ENG 104 Introduction to Literature 4 Sections
Actual reading lists vary significantly depending on the expertise and teaching philosophy of the instructor, but all sections of the course offer students a broad introduction to the study of literary fiction. Whether readings focus on the stories and novels of major writers or on works from a specific period or national tradition, students develop analytical skills that will allow them to think, write, and speak intelligently about fiction. The course addresses basic questions about the nature of prose narrative and the interrelated activities of reading, writing, and interpretation. What is a story, and what role do stories play in our cultural and political lives? Is interpretation of a literary text a purely subjective process, or are some interpretations more valid than others? Narrative technique, point of view, and character development are some of the terms and concepts examined in the course, though each instructor will bring his or her own analytical framework to the class. Weekly readings of short stories and novels are substantial in scope and difficulty, and students will be asked to compose critical essays of varying length, totaling at least 8-10 pages. As a basic introduction to a major genre in the field of literary studies, this course satisfies the university’s Group Requirement in the Arts and Letters category. It is not recommended for English Majors, who are encouraged to enroll in the department’s more historically oriented and comprehensive Introduction to the English Major sequence, ENG 220-222.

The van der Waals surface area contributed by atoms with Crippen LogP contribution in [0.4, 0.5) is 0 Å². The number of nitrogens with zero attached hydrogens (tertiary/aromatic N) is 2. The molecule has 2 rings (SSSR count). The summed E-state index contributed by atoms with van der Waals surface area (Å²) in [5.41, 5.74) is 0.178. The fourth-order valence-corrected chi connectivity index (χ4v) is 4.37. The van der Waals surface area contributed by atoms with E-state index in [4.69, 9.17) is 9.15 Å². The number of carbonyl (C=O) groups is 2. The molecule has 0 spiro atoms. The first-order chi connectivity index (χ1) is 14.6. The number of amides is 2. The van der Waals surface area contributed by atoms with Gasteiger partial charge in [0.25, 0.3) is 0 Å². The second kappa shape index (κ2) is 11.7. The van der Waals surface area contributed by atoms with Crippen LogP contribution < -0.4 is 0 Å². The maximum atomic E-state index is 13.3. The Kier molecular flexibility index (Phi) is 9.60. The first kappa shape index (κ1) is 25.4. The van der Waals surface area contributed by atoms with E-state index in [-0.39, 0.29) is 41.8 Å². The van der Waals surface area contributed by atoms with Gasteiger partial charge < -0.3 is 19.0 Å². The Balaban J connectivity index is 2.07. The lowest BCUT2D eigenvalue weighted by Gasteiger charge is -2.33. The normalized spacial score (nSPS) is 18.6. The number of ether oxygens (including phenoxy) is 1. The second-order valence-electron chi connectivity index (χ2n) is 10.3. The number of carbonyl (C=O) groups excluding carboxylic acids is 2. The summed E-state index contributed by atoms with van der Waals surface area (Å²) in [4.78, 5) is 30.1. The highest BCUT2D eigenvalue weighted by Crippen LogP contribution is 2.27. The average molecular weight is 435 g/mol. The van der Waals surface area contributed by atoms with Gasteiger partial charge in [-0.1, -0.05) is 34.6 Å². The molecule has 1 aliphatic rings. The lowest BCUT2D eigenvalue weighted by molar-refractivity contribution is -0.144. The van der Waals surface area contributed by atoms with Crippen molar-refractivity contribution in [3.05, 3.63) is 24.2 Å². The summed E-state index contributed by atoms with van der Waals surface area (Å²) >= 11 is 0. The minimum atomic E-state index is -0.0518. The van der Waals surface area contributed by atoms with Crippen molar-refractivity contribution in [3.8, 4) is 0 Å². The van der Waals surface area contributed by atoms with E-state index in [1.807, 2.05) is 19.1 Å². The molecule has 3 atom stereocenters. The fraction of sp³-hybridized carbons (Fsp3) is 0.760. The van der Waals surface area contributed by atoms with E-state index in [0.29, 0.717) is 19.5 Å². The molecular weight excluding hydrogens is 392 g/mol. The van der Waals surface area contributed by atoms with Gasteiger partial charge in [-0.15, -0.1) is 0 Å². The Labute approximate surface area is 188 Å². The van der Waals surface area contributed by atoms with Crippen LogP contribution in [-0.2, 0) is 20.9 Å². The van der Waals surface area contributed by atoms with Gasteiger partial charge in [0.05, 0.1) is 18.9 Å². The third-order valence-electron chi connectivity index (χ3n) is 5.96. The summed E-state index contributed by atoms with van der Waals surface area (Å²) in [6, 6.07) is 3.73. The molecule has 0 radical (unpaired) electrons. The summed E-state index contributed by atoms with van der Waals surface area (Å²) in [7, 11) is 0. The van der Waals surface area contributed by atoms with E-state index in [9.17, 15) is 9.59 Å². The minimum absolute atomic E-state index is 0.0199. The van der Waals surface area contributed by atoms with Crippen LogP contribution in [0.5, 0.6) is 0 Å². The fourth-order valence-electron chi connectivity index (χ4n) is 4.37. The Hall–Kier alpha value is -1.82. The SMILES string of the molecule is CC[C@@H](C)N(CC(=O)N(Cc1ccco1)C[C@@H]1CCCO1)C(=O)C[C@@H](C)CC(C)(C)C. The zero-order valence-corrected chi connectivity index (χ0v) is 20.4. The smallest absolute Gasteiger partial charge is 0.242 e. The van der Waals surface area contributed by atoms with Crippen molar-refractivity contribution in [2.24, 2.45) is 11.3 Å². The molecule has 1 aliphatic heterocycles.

ENG 105 Introduction to Literature: Drama Miles, Martina
This course is an introduction to drama, one of the major genres in literary studies. Students will read, discuss, and analyze plays from a variety of periods and national traditions in order to become familiar with the major styles, techniques, and conventions that characterize dramatic literature. Although this is a course on drama as literature, with an emphasis on the interpretation and analysis of dramatic texts, students will explore the performative dimensions of drama as well. The course will provide a broad introduction to theoretical and historical debates that stand at the center literary studies today, and students will have the chance to enter into these debates through critical writing assignments totaling at least 8-10 pages. Readings typically average one play per week, in addition to which students may be expected to attend out-of-class screenings of dramatic performances. As a basic introduction to texts, issues and questions that are central to the study of dramatic literature, this course satisfies the university’s Group Requirement in the Arts and Letters category. It is not recommended for English Majors, who are encouraged to enroll in the departments more historically oriented and comprehensive Introduction to the English Major sequence, ENG 220-222.